Why the Financial Services Industry Must Get Serious about IT Architecture

This article was originally published in VSJ, which is now part of Developer Fusion.
I happened to browse an IT career report recently that says hot IT jobs are shifting to architecture, while security also remains hot. As always, the financial services industry plays a significant role in such a shift. What is happening? – it’s time for the financial services industry to get serious about IT architecture, or they may be out of business.

Sounds serious, doesn’t it? In fact, forces from multiple angles have made IT architecture an important and even urgent matter for many financial institutions in their survival game. This article discusses some of these forces to help you understand why the financial services industry must get serious about IT architecture.

The operating model of financial services is changing

Today’s technology has made it so easy to find and compare financial services offerings, and has also caused financial services providers to face growing competition, which is even worsened by new non-traditional players, such as the Internet-only “Dot Comers”, joining the force. To stay competitive, many traditional banks and insurance companies are transforming from traditional ways of doing business to a more contemporary operating model. Yet on the other hand, many banking and insurance systems in use today were developed in 1950’s and 1960’s and are often closed structures. These systems are no longer suitable for today’s dynamic market and competition. Many financial services companies cannot wait to jump onto the wagon of renewing their old systems in order to support the new operating model demanded by the business.

Compared to 1950’s and 1960’s, technology and the construction of technology solutions have become far more complex that they require specialized talents. Realizing these challenges, financial institutions have no choice but to get serious about architecture, as it’s the only hope for them to successfully complete the expensive and complex transformation.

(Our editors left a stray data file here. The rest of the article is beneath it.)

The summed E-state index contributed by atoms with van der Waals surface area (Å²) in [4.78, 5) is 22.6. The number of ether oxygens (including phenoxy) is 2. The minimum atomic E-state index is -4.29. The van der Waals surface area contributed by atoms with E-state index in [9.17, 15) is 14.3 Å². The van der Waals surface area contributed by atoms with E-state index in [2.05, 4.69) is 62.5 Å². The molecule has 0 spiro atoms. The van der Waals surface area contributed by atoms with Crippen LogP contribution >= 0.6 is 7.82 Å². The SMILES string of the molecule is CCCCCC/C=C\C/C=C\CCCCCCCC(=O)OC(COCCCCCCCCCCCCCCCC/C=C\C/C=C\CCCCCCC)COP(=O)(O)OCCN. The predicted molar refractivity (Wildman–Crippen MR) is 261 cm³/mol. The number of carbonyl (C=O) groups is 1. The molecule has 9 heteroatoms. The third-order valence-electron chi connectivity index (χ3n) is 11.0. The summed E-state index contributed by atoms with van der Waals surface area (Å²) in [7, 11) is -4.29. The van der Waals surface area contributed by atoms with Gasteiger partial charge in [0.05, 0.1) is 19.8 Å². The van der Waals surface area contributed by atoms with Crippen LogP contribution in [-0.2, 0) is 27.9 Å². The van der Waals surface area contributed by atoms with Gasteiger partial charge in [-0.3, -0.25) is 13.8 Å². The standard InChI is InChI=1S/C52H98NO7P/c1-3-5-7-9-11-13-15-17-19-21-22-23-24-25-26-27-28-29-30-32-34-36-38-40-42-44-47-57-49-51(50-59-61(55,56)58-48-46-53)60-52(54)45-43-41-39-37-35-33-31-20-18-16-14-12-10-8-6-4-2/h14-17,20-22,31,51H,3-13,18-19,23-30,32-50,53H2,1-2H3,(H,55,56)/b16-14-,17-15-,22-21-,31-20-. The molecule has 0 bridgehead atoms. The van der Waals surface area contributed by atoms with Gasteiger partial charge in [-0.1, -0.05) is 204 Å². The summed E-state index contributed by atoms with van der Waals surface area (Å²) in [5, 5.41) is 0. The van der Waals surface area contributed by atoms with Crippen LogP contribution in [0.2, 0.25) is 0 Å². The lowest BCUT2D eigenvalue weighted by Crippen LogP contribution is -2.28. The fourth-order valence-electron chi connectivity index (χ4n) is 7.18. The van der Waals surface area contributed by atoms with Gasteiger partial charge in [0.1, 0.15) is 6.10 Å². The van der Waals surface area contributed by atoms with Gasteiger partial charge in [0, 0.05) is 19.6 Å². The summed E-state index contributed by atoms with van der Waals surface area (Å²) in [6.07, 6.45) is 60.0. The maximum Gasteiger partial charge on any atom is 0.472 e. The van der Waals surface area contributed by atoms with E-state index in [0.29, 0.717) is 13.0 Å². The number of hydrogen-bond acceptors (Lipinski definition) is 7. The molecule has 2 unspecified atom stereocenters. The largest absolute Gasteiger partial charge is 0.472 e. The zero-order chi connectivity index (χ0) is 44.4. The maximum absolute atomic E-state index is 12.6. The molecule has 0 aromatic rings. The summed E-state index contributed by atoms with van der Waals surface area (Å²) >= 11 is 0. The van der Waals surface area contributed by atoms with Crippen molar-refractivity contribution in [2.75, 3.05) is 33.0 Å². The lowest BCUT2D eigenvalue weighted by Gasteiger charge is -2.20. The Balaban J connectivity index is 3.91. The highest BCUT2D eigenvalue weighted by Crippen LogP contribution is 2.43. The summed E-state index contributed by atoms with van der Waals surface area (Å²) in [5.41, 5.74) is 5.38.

Mergers and acquisitions are at record high

Mergers and acquisitions are a key strategy for growth among U.S. banks, and consequently they are also a major cause of IT challenges today. There will be 5,000 fewer institutions worldwide by 2014 and 1,000 fewer commercial banks and thrifts in the United States by 2010, according to the forecast by Financial Insights of IDC. Consolidation has already created mega banks in the United States that are in excess of $1 trillion in assets, like Citigroup, JPMorgan Chase and Bank of America. Size creates enormous complexity for IT.

Using Wachovia as an example, the Charlotte, North Carolina-based bank merged with First Union in 2001, and in the following year it acquired Prudential’s retail brokerage business. In 2006, it completed another merger with South Trust Corporation, making Wachovia the fourth-largest financial services company in the United States. With such frequent mergers and acquisitions, one of the challenges Wachovia faced was how to access and work with content stored in a disparate mix of content repositories following the mergers and acquisitions. Architects at Wachovia realized the need for an enterprise wide architecture for content integration that could be implemented incrementally, and would integrate the widest range of content formats, from transactional data to unstructured content. As a result, they created Content Access Services (CAS), a content integration platform built upon the IBM WebSphere Information Integrator that provides customer service, brokerage and workflow applications with a single point of access.

“With CAS, business executives are making their decisions based on what they need to do, not on whether or not we can hook up a new system,” said one of the IT executives at Wachovia.